The Future of the Future of the Book

Posted inThe Daily Heller
Thumbnail for The Future of the Future of the Book

Scott Thomas, whose recent book Designing Obama was produced as POD (print on demand) and as an iPhone app, is trying to kick up some digital dust. He recently announced Post Press, which he says “is committed to producing fine books and reinventing publishing in the 21st Century.” An admirable notion, yet he could be standing on quicksand. DH interviewed him about the terrain he’s scoped out.

What is Post Press? Publishing is broken. It is never more evident than now. The concept of a book has evolved more in the last three years than in the last 300 years. When the book went from the being scribed by hand to set with movable type there was an explosion in publishing, I think we’re at the brink of a similar explosive period. With the proliferation of more portable digital devices and with the expanding distribution and availability of the internet there will be massive change in what we consider a book, how we produce it and even how fund it. The future publishers will be programmers, the future authors will be social and the future reader will be electronic. Books that are stitched or glued will become a different type of artifact in the post press world. That is Post Press.

What is involved in making a digital books more than a typical CD ROM? Digital books bring about a huge opportunity not available to story tellers in the past. The CD ROM may have brought a smaller format and allowed users to interact with content in a new way but the future of books is far more interesting when our reading is networked and accessible by the global village. Bookmarks are now shared with your friends, your book shelf becomes apart of our digital personal profile and ideas become more easily shared. The readers voice and the authors voice merge for the first time. Try doing that with a CD ROM.

What kind of content are you looking to feature in your venture? Post Press is interested in art and design and how the digital and printed artifact continue to have a relationship. Let’s face it, 99% of the books on the shelves at big box stores are put there by a publishing industry distributing as much tree as possible in exchange for more green. There is nothing sacred about the paper these books are printed on. There is little craft in the production of most of these imported commodities. Beyond the content they almost all look exactly the same. In the future of the book, content remains the king. The majority of books will be distributed in the most economic and streamlined method—digitally. The artifact of the printed book will remain for those that make it a truly sought after object or question it’s role in our lives.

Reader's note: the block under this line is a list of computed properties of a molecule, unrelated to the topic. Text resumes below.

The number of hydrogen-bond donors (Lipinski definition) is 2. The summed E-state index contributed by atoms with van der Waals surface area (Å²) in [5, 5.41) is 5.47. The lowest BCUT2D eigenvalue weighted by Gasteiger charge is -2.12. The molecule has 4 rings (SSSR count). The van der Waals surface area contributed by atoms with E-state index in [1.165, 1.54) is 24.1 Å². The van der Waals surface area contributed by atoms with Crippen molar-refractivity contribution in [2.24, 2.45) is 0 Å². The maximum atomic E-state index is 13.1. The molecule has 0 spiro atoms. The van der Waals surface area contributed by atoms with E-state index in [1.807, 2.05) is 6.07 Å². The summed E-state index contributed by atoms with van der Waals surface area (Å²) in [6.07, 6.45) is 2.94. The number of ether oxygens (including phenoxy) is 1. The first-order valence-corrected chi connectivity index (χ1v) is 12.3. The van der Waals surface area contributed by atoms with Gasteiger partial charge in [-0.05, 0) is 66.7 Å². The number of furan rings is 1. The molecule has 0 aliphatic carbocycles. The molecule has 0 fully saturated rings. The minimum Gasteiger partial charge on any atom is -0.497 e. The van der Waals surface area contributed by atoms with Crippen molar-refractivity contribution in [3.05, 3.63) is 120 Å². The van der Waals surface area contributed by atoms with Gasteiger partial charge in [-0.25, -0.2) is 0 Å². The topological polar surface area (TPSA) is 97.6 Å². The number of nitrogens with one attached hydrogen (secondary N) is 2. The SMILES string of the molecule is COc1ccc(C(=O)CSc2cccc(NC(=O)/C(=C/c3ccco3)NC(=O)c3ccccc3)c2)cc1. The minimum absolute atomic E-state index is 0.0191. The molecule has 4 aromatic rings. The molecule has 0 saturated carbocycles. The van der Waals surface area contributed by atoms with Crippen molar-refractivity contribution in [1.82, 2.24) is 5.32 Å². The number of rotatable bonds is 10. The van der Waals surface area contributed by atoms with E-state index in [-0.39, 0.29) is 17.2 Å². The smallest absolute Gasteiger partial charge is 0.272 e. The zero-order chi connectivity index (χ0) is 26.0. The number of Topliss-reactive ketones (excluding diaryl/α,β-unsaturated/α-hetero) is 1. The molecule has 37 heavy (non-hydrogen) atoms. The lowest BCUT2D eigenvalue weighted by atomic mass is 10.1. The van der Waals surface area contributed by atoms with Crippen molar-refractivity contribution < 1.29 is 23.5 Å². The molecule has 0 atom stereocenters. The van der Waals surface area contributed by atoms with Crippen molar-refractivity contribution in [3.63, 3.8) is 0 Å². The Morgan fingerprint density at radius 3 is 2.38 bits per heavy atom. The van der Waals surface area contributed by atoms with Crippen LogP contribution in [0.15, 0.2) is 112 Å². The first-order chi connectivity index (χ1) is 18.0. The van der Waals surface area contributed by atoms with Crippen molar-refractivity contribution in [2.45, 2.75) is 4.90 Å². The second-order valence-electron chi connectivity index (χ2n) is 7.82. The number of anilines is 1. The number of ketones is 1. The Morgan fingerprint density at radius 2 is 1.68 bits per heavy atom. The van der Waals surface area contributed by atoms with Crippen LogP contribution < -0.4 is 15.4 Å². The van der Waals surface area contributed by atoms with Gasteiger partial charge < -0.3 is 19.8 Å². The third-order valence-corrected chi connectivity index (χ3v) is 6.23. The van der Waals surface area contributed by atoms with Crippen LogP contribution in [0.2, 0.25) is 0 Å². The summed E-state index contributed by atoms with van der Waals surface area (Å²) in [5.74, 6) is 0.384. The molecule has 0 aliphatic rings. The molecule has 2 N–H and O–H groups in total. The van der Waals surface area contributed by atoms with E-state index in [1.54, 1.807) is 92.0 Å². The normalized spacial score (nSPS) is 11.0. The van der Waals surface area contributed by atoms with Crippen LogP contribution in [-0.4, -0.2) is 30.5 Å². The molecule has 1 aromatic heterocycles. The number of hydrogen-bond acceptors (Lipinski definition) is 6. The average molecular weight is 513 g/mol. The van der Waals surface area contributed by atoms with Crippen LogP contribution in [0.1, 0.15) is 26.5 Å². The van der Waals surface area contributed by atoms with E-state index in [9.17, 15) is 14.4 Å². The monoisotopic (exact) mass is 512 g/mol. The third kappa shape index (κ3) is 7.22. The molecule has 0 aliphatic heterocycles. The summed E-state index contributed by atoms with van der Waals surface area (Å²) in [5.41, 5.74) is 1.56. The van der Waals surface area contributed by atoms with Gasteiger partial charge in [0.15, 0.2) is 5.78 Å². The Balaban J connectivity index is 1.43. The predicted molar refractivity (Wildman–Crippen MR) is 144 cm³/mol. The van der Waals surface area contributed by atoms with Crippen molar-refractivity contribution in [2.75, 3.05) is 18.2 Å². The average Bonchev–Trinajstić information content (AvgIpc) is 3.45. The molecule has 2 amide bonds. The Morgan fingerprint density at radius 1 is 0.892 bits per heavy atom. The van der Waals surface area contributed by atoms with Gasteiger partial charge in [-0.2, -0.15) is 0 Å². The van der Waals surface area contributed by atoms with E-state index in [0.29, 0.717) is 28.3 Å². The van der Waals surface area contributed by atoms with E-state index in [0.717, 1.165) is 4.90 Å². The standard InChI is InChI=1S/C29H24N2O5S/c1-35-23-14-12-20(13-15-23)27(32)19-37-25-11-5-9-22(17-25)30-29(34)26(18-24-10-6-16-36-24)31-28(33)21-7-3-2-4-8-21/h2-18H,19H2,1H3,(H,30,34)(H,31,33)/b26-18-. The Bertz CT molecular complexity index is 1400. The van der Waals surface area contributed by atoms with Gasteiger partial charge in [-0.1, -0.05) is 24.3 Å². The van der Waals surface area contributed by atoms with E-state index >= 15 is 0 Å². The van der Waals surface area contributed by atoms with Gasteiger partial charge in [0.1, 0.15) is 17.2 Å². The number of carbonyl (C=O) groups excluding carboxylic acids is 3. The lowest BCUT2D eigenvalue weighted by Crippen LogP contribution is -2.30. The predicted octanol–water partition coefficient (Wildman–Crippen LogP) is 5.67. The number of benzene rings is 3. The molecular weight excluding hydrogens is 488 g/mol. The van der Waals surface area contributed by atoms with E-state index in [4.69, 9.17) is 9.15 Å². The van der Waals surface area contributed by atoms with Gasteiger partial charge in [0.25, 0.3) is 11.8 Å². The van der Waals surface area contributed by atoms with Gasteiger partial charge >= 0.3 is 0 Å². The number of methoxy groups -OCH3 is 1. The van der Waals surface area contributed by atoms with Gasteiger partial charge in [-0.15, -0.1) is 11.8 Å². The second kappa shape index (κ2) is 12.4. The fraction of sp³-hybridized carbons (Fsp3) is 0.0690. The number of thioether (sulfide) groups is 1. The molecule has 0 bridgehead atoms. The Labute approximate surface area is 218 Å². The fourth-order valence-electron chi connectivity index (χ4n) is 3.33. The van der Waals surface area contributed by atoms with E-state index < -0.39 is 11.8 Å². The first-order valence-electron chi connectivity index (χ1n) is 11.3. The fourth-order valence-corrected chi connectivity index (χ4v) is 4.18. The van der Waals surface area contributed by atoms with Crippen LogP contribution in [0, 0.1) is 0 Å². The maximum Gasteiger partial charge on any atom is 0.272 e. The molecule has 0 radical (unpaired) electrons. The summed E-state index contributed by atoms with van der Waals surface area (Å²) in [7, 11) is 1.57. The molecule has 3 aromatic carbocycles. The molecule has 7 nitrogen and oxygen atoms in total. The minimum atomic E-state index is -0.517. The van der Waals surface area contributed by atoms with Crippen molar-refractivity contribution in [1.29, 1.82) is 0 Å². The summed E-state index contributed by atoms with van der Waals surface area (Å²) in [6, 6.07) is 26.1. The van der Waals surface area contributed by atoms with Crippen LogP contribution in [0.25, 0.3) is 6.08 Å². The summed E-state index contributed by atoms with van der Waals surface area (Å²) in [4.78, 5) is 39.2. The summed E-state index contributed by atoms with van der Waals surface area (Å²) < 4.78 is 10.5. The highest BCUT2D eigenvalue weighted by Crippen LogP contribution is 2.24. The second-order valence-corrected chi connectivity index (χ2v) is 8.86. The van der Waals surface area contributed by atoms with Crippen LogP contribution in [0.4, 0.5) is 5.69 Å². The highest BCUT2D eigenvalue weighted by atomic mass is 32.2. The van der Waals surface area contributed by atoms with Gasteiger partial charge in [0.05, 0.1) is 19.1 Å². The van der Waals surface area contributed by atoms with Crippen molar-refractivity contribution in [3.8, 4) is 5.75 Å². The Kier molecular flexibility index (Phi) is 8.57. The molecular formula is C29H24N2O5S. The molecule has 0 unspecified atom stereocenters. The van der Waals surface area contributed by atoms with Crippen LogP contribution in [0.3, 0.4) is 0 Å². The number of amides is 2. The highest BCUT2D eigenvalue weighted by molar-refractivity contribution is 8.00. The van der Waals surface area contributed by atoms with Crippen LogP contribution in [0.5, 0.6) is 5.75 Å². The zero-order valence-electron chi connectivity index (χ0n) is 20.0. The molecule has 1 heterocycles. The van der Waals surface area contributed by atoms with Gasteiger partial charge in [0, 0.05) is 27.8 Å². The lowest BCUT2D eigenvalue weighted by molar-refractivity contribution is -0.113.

Indeed who is this Post Press for? Desktop publishers, designers, everyone? E-books will allow for a larger audience, it will create more publishers, more designers and in fact more readers. Post Press will explore how e-books will include things beyond words, images, interactive elements, maps and so on. The way we interact with design books is rarely discussed in the e-book conversation. Words are only one variable in the reading experience. It’s the other elements and constructs that make up a book that we are focusing on.

Currently, many publishers are trying to figure out what to do with the iPad. What will make this different? I think there is plenty of room for innovation in this area. Everyone is doing different things and exploring new concepts. It’s important for publishers to explore new ideas and whenever possible use the standards set by ePub and the International Digital Publishing Forum. But many of the problems with the e-book stem from this already archaic set of standards. Likely the iPad has opened the flood gates and allowed people wanting to make books without using ePub able to do so with a more robust architecture rich with interactive potential.

What is the financial model? Still workin’ this out.

I understand you are far from the final build on the Post Press programming, so what is your time frame? The landscape has been shaking under our feet. Our exploration has no time frame. E-books is a discussion that we’ll be having for a long time. Especially with the ever-evolving technologies in front of us. The printed book has had a life for over a thousand years. So it’s important to consider our creations need to exist in time and the foundation of this new medium must consider the magnitude of shaking landscape. It would be a shame to have a history with artifacts that can’t be accessed because the Jaz drive has been discontinued. (James Bridle has some really interesting thoughts on time and books.)

How much of your time is this taking up? The first title Designing Obama we released this year is still taking up about 25% of our time. Interestingly, that time is mostly dealing with the woes of producing physical books, including; reprinting, distribution, fulfillment and all the problems associated with physical products. Hence the inspiration for producing a new simple solution to this age old problem.

For more on e-books and digital publishing see sites for James Bridle and Craig Mod (and here).